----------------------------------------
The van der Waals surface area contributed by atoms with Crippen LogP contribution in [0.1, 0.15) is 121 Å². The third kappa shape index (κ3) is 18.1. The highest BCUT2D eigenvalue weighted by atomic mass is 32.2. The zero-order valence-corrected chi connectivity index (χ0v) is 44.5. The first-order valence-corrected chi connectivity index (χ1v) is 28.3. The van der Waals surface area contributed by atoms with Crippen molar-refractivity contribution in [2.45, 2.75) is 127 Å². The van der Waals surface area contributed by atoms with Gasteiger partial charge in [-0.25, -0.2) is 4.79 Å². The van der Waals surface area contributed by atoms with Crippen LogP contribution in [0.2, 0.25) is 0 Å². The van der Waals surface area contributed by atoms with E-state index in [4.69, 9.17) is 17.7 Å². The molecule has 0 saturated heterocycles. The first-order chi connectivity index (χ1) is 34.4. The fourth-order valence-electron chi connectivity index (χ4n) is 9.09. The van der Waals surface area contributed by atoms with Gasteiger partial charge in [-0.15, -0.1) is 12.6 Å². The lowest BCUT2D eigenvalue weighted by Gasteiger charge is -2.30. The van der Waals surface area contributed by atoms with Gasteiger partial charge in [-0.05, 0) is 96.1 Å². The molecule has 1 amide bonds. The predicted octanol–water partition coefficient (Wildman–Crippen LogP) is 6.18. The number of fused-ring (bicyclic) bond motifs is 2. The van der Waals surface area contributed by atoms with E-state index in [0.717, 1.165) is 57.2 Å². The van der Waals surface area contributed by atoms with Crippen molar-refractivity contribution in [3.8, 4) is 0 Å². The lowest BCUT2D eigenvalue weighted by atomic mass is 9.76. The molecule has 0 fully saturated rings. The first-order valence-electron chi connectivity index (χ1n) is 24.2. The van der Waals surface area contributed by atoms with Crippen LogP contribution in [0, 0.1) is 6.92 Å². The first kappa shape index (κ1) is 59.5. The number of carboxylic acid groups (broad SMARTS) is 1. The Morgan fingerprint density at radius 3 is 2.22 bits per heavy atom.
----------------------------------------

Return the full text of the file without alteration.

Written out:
The van der Waals surface area contributed by atoms with Crippen LogP contribution in [0.1, 0.15) is 121 Å². The third kappa shape index (κ3) is 18.1. The highest BCUT2D eigenvalue weighted by atomic mass is 32.2. The zero-order valence-corrected chi connectivity index (χ0v) is 44.5. The first-order valence-corrected chi connectivity index (χ1v) is 28.3. The van der Waals surface area contributed by atoms with Crippen molar-refractivity contribution in [2.45, 2.75) is 127 Å². The van der Waals surface area contributed by atoms with Gasteiger partial charge in [-0.25, -0.2) is 4.79 Å². The van der Waals surface area contributed by atoms with Crippen LogP contribution in [0.2, 0.25) is 0 Å². The van der Waals surface area contributed by atoms with E-state index in [4.69, 9.17) is 17.7 Å². The molecule has 0 saturated heterocycles. The first-order chi connectivity index (χ1) is 34.4. The fourth-order valence-electron chi connectivity index (χ4n) is 9.09. The van der Waals surface area contributed by atoms with Gasteiger partial charge in [-0.15, -0.1) is 12.6 Å². The lowest BCUT2D eigenvalue weighted by Gasteiger charge is -2.30. The van der Waals surface area contributed by atoms with Gasteiger partial charge in [-0.05, 0) is 96.1 Å². The molecule has 1 amide bonds. The predicted octanol–water partition coefficient (Wildman–Crippen LogP) is 6.18. The number of fused-ring (bicyclic) bond motifs is 2. The van der Waals surface area contributed by atoms with E-state index in [0.717, 1.165) is 57.2 Å². The van der Waals surface area contributed by atoms with Crippen molar-refractivity contribution in [3.8, 4) is 0 Å². The lowest BCUT2D eigenvalue weighted by atomic mass is 9.76. The molecule has 0 fully saturated rings. The first-order valence-electron chi connectivity index (χ1n) is 24.2. The van der Waals surface area contributed by atoms with Crippen LogP contribution in [0, 0.1) is 6.92 Å². The first kappa shape index (κ1) is 59.5. The number of carboxylic acid groups (broad SMARTS) is 1. The Morgan fingerprint density at radius 3 is 2.22 bits per heavy atom.